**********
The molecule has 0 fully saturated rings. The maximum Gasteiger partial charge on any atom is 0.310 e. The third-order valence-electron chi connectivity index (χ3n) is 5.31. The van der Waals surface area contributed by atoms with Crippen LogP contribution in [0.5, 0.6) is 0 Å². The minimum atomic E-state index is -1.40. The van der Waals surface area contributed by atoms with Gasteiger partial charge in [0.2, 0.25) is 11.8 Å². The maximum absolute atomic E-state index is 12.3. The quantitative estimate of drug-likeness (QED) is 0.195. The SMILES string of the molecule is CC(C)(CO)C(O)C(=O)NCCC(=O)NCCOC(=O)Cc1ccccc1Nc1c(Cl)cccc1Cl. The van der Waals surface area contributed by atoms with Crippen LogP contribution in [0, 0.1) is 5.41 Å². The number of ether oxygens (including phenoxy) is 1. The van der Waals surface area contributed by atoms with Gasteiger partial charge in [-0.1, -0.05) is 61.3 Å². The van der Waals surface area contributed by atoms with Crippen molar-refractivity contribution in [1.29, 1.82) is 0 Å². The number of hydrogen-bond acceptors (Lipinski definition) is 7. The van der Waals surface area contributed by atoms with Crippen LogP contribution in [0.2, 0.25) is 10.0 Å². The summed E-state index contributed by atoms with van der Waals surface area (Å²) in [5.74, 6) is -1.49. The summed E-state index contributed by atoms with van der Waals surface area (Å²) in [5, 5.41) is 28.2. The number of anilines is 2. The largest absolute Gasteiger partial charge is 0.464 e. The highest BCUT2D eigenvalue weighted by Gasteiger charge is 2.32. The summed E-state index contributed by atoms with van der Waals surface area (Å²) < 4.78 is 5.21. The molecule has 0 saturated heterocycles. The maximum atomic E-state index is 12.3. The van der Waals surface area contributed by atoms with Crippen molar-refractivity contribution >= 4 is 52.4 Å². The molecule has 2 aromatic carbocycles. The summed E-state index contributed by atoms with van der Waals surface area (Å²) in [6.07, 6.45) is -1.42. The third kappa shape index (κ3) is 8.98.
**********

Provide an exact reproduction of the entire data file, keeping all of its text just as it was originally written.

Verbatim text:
The molecule has 0 fully saturated rings. The maximum Gasteiger partial charge on any atom is 0.310 e. The third-order valence-electron chi connectivity index (χ3n) is 5.31. The van der Waals surface area contributed by atoms with Crippen LogP contribution in [0.5, 0.6) is 0 Å². The minimum atomic E-state index is -1.40. The van der Waals surface area contributed by atoms with Gasteiger partial charge in [0.2, 0.25) is 11.8 Å². The maximum absolute atomic E-state index is 12.3. The quantitative estimate of drug-likeness (QED) is 0.195. The SMILES string of the molecule is CC(C)(CO)C(O)C(=O)NCCC(=O)NCCOC(=O)Cc1ccccc1Nc1c(Cl)cccc1Cl. The van der Waals surface area contributed by atoms with Crippen LogP contribution in [0, 0.1) is 5.41 Å². The number of ether oxygens (including phenoxy) is 1. The van der Waals surface area contributed by atoms with Gasteiger partial charge in [-0.1, -0.05) is 61.3 Å². The van der Waals surface area contributed by atoms with Crippen molar-refractivity contribution in [1.29, 1.82) is 0 Å². The number of hydrogen-bond acceptors (Lipinski definition) is 7. The van der Waals surface area contributed by atoms with Crippen LogP contribution in [0.2, 0.25) is 10.0 Å². The summed E-state index contributed by atoms with van der Waals surface area (Å²) in [5.74, 6) is -1.49. The summed E-state index contributed by atoms with van der Waals surface area (Å²) in [5, 5.41) is 28.2. The number of anilines is 2. The largest absolute Gasteiger partial charge is 0.464 e. The highest BCUT2D eigenvalue weighted by Gasteiger charge is 2.32. The summed E-state index contributed by atoms with van der Waals surface area (Å²) < 4.78 is 5.21. The molecule has 0 saturated heterocycles. The maximum atomic E-state index is 12.3. The van der Waals surface area contributed by atoms with Crippen molar-refractivity contribution >= 4 is 52.4 Å². The molecule has 2 aromatic carbocycles. The summed E-state index contributed by atoms with van der Waals surface area (Å²) in [6.07, 6.45) is -1.42. The third kappa shape index (κ3) is 8.98.